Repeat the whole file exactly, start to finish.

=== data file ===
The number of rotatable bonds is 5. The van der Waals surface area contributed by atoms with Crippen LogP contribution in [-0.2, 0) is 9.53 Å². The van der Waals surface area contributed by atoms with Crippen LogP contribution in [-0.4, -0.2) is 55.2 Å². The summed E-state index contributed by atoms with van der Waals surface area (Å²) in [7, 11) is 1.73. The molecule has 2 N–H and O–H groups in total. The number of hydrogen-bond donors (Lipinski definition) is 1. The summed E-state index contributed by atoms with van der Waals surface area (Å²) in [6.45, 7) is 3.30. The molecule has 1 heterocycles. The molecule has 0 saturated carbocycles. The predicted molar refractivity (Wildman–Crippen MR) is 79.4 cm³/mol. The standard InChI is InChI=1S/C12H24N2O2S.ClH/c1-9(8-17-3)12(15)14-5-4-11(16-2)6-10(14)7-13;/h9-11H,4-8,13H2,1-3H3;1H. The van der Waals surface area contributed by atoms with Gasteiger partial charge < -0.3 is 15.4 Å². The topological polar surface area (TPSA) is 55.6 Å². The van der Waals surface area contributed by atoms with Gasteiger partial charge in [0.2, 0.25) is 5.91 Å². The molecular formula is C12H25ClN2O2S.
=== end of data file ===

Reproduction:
The number of rotatable bonds is 5. The van der Waals surface area contributed by atoms with Crippen LogP contribution in [-0.2, 0) is 9.53 Å². The van der Waals surface area contributed by atoms with Crippen LogP contribution in [-0.4, -0.2) is 55.2 Å². The summed E-state index contributed by atoms with van der Waals surface area (Å²) in [7, 11) is 1.73. The molecule has 2 N–H and O–H groups in total. The number of hydrogen-bond donors (Lipinski definition) is 1. The summed E-state index contributed by atoms with van der Waals surface area (Å²) in [6.45, 7) is 3.30. The molecule has 1 heterocycles. The molecule has 0 saturated carbocycles. The predicted molar refractivity (Wildman–Crippen MR) is 79.4 cm³/mol. The standard InChI is InChI=1S/C12H24N2O2S.ClH/c1-9(8-17-3)12(15)14-5-4-11(16-2)6-10(14)7-13;/h9-11H,4-8,13H2,1-3H3;1H. The van der Waals surface area contributed by atoms with Gasteiger partial charge < -0.3 is 15.4 Å². The topological polar surface area (TPSA) is 55.6 Å². The van der Waals surface area contributed by atoms with Gasteiger partial charge in [0.2, 0.25) is 5.91 Å². The molecular formula is C12H25ClN2O2S.